The Senate Intelligence Committee on Tuesday voted to adopt its fifth and final report on Russia’e election interference efforts in 2016, with committee leaders vowing to keep working towards releasing a declassified version of the report to the public.
The fifth report, the product of a years-long bipartisan investigation by the committee, covers counterintelligence findings, and was recently returned to the committee following a declassification review by the Office of the Director of National Intelligence.
“Today, the Senate Intelligence Committee voted to adopt the classified version of the final volume of the Committee’s bipartisan Russia investigation,” Senate Intelligence Committee Chairman Marco RubioMarco Antonio RubioThe Memo: Biden's immigration problems reach crescendo in Del Rio Democrats face bleak outlook in Florida The Hill's 12:30 Report - Presented by Facebook - Dems attempt to tie government funding, Ida relief to debt limit MORE (R-Fla.) and Vice Chairman Mark WarnerMark Robert WarnerPanic begins to creep into Democratic talks on Biden agenda Democrats surprised, caught off guard by 'framework' deal Schumer announces Senate-House deal on tax 'framework' for .5T package MORE (D-Va.) said in a joint statement Tuesday.
“In the coming days, the Committee will work to incorporate any additional views, as well as work with the Intelligence Community to formalize a properly redacted, declassified, publicly releasable version of the Volume 5 report,” Warner and Rubio added. “We want to thank the Committee’s Russia investigative staff for their years of diligent, hard work on this critical matter.”
The committee has already released four previous reports on Russian efforts to target election infrastructure in 2016, the use of social media to sway the election, the U.S. government’s response to Russian interference efforts, and a review of the Intelligence Community’s assessment of Russian election interference.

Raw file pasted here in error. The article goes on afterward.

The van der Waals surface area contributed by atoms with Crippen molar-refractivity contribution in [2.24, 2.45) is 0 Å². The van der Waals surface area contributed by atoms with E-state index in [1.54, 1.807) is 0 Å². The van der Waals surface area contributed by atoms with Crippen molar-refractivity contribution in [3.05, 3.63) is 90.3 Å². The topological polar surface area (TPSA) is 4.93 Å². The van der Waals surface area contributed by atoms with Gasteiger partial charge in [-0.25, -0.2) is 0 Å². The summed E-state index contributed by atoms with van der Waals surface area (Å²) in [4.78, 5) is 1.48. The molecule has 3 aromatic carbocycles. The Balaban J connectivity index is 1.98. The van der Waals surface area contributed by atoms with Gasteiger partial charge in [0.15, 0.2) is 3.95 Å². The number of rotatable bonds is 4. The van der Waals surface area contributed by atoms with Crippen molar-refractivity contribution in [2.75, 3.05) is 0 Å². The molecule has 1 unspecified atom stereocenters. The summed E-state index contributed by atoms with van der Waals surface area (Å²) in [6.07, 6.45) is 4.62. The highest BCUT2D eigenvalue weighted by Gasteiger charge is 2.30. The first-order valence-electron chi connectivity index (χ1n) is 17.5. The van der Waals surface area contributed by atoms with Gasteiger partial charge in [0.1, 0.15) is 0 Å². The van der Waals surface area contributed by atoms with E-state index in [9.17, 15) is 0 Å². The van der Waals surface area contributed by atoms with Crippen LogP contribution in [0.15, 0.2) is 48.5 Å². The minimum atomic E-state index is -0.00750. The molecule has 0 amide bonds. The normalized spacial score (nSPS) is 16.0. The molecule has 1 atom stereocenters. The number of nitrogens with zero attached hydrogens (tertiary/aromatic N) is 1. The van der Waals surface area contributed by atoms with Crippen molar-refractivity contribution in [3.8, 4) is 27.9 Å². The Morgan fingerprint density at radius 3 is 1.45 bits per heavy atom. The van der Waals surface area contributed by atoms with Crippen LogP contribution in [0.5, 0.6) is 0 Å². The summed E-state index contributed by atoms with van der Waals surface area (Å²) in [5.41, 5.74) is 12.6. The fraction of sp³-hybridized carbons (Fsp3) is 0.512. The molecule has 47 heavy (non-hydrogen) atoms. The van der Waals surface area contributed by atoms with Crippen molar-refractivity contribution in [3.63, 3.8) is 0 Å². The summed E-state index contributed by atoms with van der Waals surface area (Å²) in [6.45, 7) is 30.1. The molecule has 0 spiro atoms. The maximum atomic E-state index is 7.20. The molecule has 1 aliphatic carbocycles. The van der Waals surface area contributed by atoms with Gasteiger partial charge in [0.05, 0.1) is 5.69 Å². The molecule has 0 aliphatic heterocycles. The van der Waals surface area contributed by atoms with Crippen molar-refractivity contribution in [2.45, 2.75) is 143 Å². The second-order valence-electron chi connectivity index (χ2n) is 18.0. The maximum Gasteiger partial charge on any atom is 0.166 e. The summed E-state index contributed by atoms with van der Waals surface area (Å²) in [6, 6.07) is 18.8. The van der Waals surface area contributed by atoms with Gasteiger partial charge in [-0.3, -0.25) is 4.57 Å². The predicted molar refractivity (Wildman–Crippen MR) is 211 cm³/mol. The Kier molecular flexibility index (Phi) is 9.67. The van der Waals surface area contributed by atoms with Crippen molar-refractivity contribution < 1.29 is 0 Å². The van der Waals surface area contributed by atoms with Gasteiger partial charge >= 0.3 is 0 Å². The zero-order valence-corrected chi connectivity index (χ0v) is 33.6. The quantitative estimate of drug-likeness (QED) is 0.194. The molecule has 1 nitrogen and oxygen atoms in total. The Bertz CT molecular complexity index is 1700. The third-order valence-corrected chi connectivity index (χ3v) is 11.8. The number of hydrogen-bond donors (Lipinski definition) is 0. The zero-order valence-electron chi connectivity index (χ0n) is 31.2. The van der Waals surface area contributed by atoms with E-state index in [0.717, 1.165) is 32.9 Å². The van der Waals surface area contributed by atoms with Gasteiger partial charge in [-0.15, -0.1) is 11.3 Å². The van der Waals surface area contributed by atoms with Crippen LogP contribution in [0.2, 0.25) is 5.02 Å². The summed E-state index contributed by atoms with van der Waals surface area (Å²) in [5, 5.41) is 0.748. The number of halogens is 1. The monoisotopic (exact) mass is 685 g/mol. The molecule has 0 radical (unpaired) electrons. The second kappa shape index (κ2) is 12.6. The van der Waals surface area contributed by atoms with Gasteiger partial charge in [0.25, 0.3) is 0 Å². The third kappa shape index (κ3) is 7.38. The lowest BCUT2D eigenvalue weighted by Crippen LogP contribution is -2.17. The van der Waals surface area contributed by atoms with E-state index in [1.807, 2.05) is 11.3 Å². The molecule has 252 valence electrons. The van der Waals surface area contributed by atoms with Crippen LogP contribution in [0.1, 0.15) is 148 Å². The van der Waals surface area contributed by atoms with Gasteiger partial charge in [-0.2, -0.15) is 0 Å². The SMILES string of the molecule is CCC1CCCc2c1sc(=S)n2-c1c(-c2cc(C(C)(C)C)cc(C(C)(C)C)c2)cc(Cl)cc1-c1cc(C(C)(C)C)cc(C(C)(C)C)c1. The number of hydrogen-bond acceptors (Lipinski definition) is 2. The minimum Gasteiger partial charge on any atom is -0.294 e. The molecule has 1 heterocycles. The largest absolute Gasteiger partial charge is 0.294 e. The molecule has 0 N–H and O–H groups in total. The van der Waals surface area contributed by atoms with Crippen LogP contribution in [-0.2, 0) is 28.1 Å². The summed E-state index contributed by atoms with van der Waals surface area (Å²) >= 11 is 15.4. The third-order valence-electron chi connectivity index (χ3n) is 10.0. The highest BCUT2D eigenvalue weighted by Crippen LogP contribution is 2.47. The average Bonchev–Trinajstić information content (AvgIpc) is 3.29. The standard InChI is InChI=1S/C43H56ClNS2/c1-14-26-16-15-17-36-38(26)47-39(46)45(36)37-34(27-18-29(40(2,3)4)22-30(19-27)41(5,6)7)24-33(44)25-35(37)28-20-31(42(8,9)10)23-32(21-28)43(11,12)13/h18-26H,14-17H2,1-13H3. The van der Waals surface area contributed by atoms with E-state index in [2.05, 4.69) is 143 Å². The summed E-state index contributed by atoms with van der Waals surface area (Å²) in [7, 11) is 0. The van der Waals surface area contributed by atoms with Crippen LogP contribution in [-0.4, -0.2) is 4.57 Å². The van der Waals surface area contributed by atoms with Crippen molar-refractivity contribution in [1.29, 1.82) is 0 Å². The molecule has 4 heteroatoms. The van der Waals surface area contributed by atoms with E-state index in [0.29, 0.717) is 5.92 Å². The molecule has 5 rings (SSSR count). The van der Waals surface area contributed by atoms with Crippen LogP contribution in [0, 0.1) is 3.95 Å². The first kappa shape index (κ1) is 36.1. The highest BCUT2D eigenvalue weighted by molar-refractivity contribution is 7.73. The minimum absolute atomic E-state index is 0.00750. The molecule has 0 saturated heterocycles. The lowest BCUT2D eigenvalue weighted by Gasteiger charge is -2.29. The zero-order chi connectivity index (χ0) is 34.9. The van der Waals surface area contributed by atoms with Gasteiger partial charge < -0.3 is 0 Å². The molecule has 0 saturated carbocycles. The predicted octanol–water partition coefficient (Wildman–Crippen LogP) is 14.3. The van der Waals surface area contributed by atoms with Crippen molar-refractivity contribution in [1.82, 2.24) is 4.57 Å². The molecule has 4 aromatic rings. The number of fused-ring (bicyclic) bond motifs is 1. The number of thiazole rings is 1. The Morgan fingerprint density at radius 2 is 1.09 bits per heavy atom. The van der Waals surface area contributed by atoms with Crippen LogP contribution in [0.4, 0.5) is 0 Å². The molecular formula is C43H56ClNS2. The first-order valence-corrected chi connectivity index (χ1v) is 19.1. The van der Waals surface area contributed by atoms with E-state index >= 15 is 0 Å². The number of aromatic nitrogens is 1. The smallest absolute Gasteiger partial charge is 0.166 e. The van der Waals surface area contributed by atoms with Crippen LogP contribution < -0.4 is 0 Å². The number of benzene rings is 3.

The committee’s investigation into Russian interference efforts has remained largely bipartisan, in marked contrast to the House Intelligence Committee’s parallel investigation into the issue, which concluded in 2018.
The fifth report’s eventual release will mark the end of the last major investigation into Russian election interference efforts in 2016, and also follows the investigation of former special counsel Robert MuellerRobert (Bob) MuellerSenate Democrats urge Garland not to fight court order to release Trump obstruction memo Why a special counsel is guaranteed if Biden chooses Yates, Cuomo or Jones as AG Barr taps attorney investigating Russia probe origins as special counsel MORE, which wrapped up last year.
Both Mueller and the Senate Intelligence Committee have concluded that Russia launched a sweeping and sophisticated effort to interfere in the 2016 presidential elections, including through targeting election infrastructure and disinformation efforts on social media platforms.
In the lead up to the 2020 presidential elections, Democrats have raised concerns over foreign interference efforts, and a key intelligence official warned last month that Russia, China, and Iran are attempting to interfere in U.S. elections.